With the US Men’s National Team heading to a summer off, what will their media partners cover?

As soon as the US failed to qualify for the World Cup, I knew it was going to be a weird experience as a Mexico fan. As someone who pays attention to Sports Media, I also knew companies would need to adjust their plans for the World Cup accordingly. Fox Sports has been planning for this summer for years and they had to throw out their plans less than a year before the cup. They released a statement the next day after America failed to qualify saying their plans were not going to change.

Last night’s World Cup qualifying results do not change Fox Sports’ passion for the world’s biggest sporting event. While the U.S. was eliminated, the biggest stars in the world from Lionel Messi to Cristiano Ronaldo stamped their tickets to Russia on the same day, and will battle teams ranging from Mexico to England that have massive fan bases in America.

That was back in October 2017 but apparently things have changed. Instead of going all in, Fox Sports is cutting back its coverage to save money. They will only send 4 announcers to do games live. The rest of the games will be called off of monitors from a studio in Los Angeles. The only games called live at the stadium will be the opener, final 8 games and select games. When ESPN had the English-language rights, only 13 games were called off-site.

I expected Fox to make a bigger play for Mexico fans and they have in recent years by buying English-language rights to their World Cup Qualifiers and various friendlies. They even hired Mariano Trujillo (2 caps for El Tri) and Jorge Perez-Navarro (long time Univision play-by-play man) to call Mexico games to uneven results but they at least had knowledgeable voices who would be familiar to most  fans of El Tri. I figured they would be a part of the 4 commentators Fox is sending to Russia to call games. I would have been wrong. Unfortunately, they will be calling games off of a monitor a few thousand miles away from the stadiums. It’s hard for me and other Mexico fans to think Fox Sports is doing anything other than the bare minimum to try and win our attention. For many of us, we will always view them as the last resort to watch a Mexico game. And for non-Mexico fans, their lack of effort into this World Cup in general, does not bode well for the next 2 editions in which they have the English rights.

This brings me to the reason I wrote this piece. I noticed Men In Blazers were doing an event centered around Mexico’s send off game later this month. I have seen their show and listened to the pod before but never really heard them talk about El Tri unless they were playing the US. In those instances, it was clear to see which side they took.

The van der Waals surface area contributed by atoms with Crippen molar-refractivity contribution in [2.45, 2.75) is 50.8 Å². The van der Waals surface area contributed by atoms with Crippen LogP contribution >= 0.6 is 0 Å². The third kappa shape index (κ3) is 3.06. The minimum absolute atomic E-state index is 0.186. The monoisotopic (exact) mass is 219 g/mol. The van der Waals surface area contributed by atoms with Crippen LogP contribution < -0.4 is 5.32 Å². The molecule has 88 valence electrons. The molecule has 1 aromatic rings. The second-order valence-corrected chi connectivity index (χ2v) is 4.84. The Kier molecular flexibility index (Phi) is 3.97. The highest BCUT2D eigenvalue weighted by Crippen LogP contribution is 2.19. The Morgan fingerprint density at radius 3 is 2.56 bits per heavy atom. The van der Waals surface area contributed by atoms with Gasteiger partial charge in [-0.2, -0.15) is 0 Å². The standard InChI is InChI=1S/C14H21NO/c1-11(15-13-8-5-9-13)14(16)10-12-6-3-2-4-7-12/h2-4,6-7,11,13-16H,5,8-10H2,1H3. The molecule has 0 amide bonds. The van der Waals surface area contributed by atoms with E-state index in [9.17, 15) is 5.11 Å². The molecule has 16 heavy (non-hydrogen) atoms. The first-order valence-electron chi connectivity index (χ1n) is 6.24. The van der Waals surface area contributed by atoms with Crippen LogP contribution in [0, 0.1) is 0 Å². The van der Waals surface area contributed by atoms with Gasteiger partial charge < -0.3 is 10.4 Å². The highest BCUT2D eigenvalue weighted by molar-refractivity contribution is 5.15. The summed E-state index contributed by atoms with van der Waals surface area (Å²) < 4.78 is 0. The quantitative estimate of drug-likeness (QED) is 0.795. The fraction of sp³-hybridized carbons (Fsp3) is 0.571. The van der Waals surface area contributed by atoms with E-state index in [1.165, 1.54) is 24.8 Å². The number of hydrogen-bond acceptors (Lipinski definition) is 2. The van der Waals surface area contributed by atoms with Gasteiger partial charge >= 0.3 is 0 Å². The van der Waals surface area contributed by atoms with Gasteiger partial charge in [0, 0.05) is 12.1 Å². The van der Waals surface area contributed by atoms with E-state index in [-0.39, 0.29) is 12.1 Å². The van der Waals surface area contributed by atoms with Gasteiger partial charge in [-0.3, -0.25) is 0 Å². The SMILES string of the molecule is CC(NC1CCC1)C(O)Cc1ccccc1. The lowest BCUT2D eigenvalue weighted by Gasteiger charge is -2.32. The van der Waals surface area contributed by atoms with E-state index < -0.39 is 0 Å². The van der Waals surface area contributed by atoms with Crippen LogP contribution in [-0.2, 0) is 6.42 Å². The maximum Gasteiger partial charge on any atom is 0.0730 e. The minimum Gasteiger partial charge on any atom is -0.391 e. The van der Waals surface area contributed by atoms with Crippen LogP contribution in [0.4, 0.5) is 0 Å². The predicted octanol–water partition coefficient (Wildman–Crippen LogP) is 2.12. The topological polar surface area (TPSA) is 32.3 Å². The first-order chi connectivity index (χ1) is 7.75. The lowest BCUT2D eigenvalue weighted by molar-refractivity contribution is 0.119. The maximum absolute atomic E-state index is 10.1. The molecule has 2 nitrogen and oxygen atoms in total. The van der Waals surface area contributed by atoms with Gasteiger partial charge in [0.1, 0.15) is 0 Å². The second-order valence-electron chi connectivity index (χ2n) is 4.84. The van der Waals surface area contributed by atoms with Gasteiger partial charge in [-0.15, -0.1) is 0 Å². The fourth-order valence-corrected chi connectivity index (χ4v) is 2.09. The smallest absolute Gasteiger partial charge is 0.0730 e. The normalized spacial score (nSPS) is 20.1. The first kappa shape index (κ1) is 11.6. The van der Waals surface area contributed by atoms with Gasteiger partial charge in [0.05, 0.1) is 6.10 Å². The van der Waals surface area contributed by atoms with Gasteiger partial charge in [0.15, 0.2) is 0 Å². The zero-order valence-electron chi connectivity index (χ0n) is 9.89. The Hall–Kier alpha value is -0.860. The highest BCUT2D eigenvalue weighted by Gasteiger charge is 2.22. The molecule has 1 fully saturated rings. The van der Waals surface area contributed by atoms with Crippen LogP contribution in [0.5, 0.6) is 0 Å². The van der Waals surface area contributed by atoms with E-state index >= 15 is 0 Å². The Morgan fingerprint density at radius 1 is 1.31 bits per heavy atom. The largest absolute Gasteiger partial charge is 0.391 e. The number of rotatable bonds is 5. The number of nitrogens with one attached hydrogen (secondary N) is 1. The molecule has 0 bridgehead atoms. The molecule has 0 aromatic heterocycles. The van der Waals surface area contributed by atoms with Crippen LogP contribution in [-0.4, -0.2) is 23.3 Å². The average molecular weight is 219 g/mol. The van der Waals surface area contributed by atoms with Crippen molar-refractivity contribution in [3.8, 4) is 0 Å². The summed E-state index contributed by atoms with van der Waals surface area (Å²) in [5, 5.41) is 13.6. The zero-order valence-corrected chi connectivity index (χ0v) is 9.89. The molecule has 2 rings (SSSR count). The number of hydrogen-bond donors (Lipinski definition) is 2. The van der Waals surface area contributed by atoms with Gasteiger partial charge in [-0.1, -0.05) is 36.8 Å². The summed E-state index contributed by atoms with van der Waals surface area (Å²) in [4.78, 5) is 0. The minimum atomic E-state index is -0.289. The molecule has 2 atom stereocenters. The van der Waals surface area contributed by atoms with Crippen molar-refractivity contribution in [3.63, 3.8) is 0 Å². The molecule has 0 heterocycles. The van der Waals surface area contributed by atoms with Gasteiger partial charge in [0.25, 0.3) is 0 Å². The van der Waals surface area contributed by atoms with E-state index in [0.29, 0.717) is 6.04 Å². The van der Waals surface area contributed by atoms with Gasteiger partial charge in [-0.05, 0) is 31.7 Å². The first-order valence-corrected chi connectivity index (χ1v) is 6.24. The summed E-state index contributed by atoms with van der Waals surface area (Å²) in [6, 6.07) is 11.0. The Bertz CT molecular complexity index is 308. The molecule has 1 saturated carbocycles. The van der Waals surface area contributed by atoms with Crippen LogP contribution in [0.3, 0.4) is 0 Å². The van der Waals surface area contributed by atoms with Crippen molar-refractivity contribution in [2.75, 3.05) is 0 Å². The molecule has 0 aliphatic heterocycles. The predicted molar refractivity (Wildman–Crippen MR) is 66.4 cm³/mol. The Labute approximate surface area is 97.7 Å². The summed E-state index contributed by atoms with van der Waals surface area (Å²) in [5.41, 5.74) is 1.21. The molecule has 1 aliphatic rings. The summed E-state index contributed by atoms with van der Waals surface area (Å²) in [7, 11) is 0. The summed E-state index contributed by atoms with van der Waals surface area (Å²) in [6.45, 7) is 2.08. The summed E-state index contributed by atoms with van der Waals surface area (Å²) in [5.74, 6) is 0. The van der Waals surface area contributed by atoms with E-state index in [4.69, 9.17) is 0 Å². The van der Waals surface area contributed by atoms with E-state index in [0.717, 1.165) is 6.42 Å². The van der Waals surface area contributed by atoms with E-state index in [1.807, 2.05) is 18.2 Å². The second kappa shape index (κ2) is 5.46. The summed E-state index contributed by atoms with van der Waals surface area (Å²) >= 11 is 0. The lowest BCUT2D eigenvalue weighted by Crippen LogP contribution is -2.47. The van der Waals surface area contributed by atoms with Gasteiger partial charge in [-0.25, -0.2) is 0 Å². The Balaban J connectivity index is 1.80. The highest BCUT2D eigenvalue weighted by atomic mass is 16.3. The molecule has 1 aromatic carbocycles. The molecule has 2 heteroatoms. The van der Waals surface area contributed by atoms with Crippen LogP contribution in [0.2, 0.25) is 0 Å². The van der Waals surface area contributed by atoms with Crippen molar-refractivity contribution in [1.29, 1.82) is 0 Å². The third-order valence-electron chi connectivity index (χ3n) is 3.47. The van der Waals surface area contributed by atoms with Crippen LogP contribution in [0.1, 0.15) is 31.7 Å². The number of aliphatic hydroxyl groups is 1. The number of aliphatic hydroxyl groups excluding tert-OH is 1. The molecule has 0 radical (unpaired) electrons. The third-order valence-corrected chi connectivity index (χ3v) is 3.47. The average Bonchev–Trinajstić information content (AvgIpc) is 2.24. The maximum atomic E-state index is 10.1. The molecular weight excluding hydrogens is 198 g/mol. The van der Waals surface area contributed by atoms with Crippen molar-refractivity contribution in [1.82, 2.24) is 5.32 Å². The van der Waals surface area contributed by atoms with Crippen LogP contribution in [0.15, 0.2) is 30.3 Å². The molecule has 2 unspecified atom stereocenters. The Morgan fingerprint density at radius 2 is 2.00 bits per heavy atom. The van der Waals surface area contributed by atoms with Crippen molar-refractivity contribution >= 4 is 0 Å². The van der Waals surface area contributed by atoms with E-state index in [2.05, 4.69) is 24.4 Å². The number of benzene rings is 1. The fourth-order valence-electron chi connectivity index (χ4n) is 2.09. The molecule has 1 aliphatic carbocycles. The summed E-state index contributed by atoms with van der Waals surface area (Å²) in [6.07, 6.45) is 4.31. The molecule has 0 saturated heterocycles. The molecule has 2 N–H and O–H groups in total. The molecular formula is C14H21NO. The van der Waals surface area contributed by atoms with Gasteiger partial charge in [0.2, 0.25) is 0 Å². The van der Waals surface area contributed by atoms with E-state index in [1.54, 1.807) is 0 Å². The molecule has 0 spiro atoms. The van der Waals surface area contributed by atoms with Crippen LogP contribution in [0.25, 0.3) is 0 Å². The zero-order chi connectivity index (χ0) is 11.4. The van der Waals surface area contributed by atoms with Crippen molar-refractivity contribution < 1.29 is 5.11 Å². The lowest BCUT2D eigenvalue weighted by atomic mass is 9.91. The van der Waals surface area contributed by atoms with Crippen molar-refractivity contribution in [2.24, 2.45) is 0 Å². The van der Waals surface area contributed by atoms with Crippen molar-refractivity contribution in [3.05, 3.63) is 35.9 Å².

Which is fine. Obviously they got popular throwing their support and content behind US Soccer and the English Premier League. They even put on a convention, with tickets starting at $225, with plenty of speakers coming from those worlds. No one from the Mexican National team or LigaMX. Which, again, is fine and the convention sold out so they obviously targeted their demographic well.  So I was a little surprised when I saw their latest event.

This tweet kinda of blew up my mentions with the majority of tweets agreeing with me. The official MIB account even tweeted me a podcast they did with JCO back in 2017. But since it’s Twitter and there is a character limit, some may have not understood where I was coming from. Someone even thought I wanted some sort of monopoly on who could cover my team. After reading the first part of this article, I think you can kind of see where I’m coming from but I’ll go into greater detail here.

I understand why Fox Sports, Men In Blazers and other media outlets want to jump on the Mexico bandwagon and provide content that appeals to that massive fan base. Fox Sports has a World Cup to promote (even if they are half-assing it) and Men In Blazers have a new book coming out this week. I get it. There’s a big fan base that likely speaks English and Spanish but doesn’t get much pub in English as Spanish outlets dominate the conversation. But that fan base has been there for a while now. Somewhat starving for attention, an untapped market. Which brings me to this point:

“You should be happy outlet X is covering your team” – Twitter

And yes, I am happy to see Mexico get more coverage but as you can see from the first part of this piece. It’s usually the bare minimum and only when outlets have no other choice. Because if the US was in the World Cup, Mexico would not be featured as heavily in those plans. Basically, I understand the extra attention but I also know it’s not genuine. This isn’t the beginning of a big plan to get involved with the Mexican soccer community. I fully expect them to stop talking about or covering Mexico after the World Cup. So enjoy this image of Lalas rocking a Mexico jersey (even though he’s hiding) because once the World Cup is over, the interest in pandering to Mexico fans will also be gone.